Close this search box.

Nobody wants A ¼ inch Drill. They want ¼ inch Holes

By Marc Petock, Contributing Editor

I was in a discussion the other day with a colleague from our product development team, reviewing our development initiatives. As we reviewed them, we got into a discussion (and rightly so), on the importance of product/solution value, not just the features, functions speeds, and feeds.

I explained that most people today seem to be far more comfortable talking about the features and functions of their products rather than discussing the value they bring, the business issues they solve, and the outcomes they provide.

Don’t get me wrong. There is a place for “speeds and feeds,” and conversations in which companies celebrate new features, new capabilities, and pretty web management consoles.

There is also a place—and a pressing need—for conversations to clearly describe what all these advances mean in a way in which customers see and understand the value of the solution and the outcomes that will be delivered.

Besides trust, delivering value is the most important aspect of any customer engagement and relationship.

Organizations—no matter the business or industry—can no longer afford a reactive approach to value. The value must be the focus and organizations must concentrate on value and the proof points that support them.

When it comes to value relevancy with a customer, we must recognize solving the problem(s), and acknowledge the cost of inaction and the need for change. Otherwise, the most likely outcome is the customer will simply decide to stick with the status quo, which in most cases, is to do nothing. In fact, it has been said that’s what happens in over 60% of well-qualified sales opportunities today; after months of consideration and copious amounts of sales energy and marketing resources, the prospect may simply decide to “do nothing”.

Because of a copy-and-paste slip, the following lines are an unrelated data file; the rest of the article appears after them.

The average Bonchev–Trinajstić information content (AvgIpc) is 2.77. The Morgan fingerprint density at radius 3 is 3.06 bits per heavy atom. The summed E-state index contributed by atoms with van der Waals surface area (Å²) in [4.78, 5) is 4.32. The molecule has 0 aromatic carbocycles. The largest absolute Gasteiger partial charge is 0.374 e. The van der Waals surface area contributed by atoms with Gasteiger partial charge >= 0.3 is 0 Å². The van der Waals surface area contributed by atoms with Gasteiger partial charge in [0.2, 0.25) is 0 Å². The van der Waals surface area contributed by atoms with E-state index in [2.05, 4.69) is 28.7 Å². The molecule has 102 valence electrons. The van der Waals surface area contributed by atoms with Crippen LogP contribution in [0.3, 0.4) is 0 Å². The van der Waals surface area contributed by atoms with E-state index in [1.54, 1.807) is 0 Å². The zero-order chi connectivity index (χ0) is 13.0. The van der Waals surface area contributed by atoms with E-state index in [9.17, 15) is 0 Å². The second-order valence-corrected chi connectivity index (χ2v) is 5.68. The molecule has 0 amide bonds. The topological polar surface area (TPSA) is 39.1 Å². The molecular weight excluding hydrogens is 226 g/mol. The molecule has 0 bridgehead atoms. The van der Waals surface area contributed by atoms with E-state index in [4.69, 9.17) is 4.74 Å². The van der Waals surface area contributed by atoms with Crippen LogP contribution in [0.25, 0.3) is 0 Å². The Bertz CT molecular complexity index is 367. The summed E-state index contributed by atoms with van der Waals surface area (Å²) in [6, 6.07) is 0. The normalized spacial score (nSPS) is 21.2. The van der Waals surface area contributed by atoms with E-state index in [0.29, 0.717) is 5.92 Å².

While many may have value principles that can be applied to their respective product and solutions, here are the ones I look for and try to apply:

Principle #1: Focus on the value of solving their problem(s) and achieving outcomes.

If one cannot identify the challenges, articulate the costs/savings, and analyze/weigh the consequences vs. the value of solving the problem, then the chances of getting an organization to agree to invest in any solution is remote or near impossible.

Principle #2: Be specific about the value your solution delivers.

Creating and demonstrating value requires you to get specific about the value your solution offers each prospect, rather than a broad description of all that you can offer. One needs to clearly explain how you deliver unique and relevant value to every member of the decision-making and influencing the team.

Principle #3: Create and capture mutually meaningful value in every interaction.

Establish mutually meaningful value in every customer interaction. This value might be responding to questions simply, directly, and completely rather than leading them around with an ambiguous or deliberately obscure response. Value might also be expressed by sharing an insight that causes them to think differently or by revealing a relevant “did you know” the fact they were previously unaware of.

Principle #4: Facilitate the buying process, not the sales process.

Many times, the opportunity is designed around the needs of the seller, not the buyer. So, it is important the process be designed around the key stages and milestones in your prospect’s buying decision process.

Principle #5: If one can’t contribute distinctive value, think about moving on.

If a solution does not offer a distinctively different value approach to solving the prospect’s identified problems and desired outcomes than any of the other options they are considering, you need to either do something about it or move on.

The values for smarter buildings are quite different today than they were two years ago or even five years ago. Building owners and operators face increasing pressures to operate and manage their buildings at top-notch performance and efficiency levels and achieve new outcomes that were previously not part of the conversation.

They are looking for environments that embrace the value of a solution(s) to enable seamless, flexible, collaborative, healthy, and comfortable working experiences in addition to maximizing resiliency, and operational and financial efficiency.

So, what does the title of this article have to do with this?

Customers in the building automation industry today are not looking for DIY projects. They are not looking for the drill so-to-speak to create a ¼ inch hole they need. The solution they need is the “hole” already drilled for them.

Find out what problem your customers need solving. That is where the value is.